- The Washington Times - Monday, July 24, 2000

Imagine John Wayne getting elected president. That was the aura Philippine President Joseph Estrada carried into office two years ago. Today the honeymoon has long faded, but that should not prevent Washington from offering the Philippines much needed help when Estrada visits this week.
Know by his popular moniker "Erap," the reverse of "Pare," or friend, Mr. Estrada entered office with the reputation for having voted against a new treaty to cover the usage by the United States of military bases in the Philippines. In 1991, that treaty failed by the vote of one Philippine senator. But in the intervening seven years, Mr. Estrada, who was never personally hostile to Americans, changed his views about the Philippines longstanding alliance with the United States and has exercised real leadership to revive it.
Almost immediately after entering office in 1998 he campaigned for Philippine Senate approval of a Visiting Forces Agreement. Otherwise known as a "status of forces" agreement, which the U.S. signs with its other allies, it is usually a bureaucratic exercises. But the Philippine Constitution demanded that this simple agreement be approved by their Senate, pitching it into a national debate. Mr. Estrada stood for principle and convinced enough senators to give their approval last year. And since the visit to Manila of U.S. Defense Secretary William Cohen last August, the U.S. Philippine alliance has been on a path to revival. This year two large U.S.-Philippine exercises have been held and a resumption of U.S. Navy ship visits to Philippine ports came at a time when the People's Republic of China (PRC) barred U.S. ships from Hong Kong.
Mr. Estrada's new attitude is in part due to one more menacing from the PRC. By stealth, and at perhaps the lowest point in the U.S.-Philippine military relationship in late 1994, PRC ships stole into an area called "Mischief Reef,"about 150 miles from the Philippines, but more than 800 miles from the Chinese Mainland. The Chinese Navy built a structure on the Reef, causing alarm and protests from Manila but not much else. Beijing claims almost all of the South China Sea as its own sort of like the U.S. claiming the Caribbean basin it is as absurd as it is threatening to other Southeast Asians. China occasionally deigns to speak to the other claimants, and even to "consider" non-violent codes of conduct, but then continues to build new structures, as it did again in Mischief Reef in November 1998.
If Manila wanted to defend itself from further incursions to could not do so. The Philippine Air Force and Navy are almost non-existent. The Air Force consists of 10 F-5A jets, a type that first entered Philippine service in 1965. The Navy has only three small but modern gunships with no missiles. In contrast, this week, the first 7,000-ton Chinese Luhai class destroyer, with 16 anti-ship missiles, is on a diplomatic tour of Southeast Asia and Africa. Beijing is buying new combat aircraft from the Russians, like the modern Suhkoi Su-30 strike fighter, which can carry supersonic Kh-31 anti-ship missiles, and precision-guided bombs. This, plus gathering PRC theater missile forces, means the Chinese military will begin to outclass those of even the wealthier Southeast Asian states in the near future.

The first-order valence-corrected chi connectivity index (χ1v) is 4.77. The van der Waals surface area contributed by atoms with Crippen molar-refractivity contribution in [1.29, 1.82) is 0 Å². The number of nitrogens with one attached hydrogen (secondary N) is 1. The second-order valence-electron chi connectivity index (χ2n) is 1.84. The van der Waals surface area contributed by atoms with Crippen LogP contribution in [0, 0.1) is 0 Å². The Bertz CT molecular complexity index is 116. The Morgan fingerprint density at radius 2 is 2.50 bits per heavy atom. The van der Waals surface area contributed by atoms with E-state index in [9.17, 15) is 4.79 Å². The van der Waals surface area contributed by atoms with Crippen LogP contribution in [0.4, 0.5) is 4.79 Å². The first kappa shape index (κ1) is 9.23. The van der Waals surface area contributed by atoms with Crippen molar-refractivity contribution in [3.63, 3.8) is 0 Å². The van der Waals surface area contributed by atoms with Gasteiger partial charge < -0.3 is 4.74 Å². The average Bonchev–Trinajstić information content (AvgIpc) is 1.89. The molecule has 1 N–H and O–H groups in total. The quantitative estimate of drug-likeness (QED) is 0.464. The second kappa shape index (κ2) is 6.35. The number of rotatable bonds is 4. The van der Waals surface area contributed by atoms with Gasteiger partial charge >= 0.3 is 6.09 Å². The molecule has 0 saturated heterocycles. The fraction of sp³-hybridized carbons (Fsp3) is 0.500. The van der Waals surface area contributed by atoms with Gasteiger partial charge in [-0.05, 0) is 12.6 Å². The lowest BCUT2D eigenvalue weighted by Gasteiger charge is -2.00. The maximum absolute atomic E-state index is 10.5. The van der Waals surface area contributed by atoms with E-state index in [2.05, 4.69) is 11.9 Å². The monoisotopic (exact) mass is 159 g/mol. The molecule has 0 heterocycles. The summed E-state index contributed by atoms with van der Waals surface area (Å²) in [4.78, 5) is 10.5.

After taking its time, the Clinton administration has to its credit recognized that reviving U.S.-Philippine military relations serves larger U.S. interests in deterring PRC adventurism in Southeast Asia. The U.S. can do more, such as being quicker to react, and more critical of PRC aggressive behavior in the South China Sea. The Pentagon has also started a process of consultations with Manila that could lead to some useful U.S. military aid. It is important the U.S. do so quickly, and President Clinton should have something substantial to offer President Estrada, like excess U.S. warships or combat aircraft.
However, and this is where Mr. Clinton can make a real difference: Such aid needs to be offered with respectful but very serious advice. Washington can't simply rearm the Philippines as that would create dependencies that led to painful end of the U.S. bases. However, U.S. aid can be part of a Philippine commitment to spend real money on a modernization program that has languished in Manila for far too long. In suggesting as much, however, Mr. Clinton should tell Mr. Estrada clearly that both America and the cause of peace in Asia require a strong U.S.-Philippine alliance.
Mr. Estrada needs this help, in as much as his own mistakes and a revival of historic resentments, has led to a new and dangerous military confrontation with Muslim groups on the islands of Mindanao. It is not yet an outright war, but it could get there if Mr. Estrada is not able to address root causes of social justice and economic underdevelopment. Accusations of corruption and cronyism also dog Mr. Estrada.
But like John Wayne, and in the image of his own very popular film career, Mr. Estrada always got the better of his foes, and has three years to save his own political legacy. So in addition to some real aid for a long ally, Mr. Clinton might also offer Erap some free advice on how to protect that legacy.


Richard Fisher is an senior fellow with the Jamestown Foundation.

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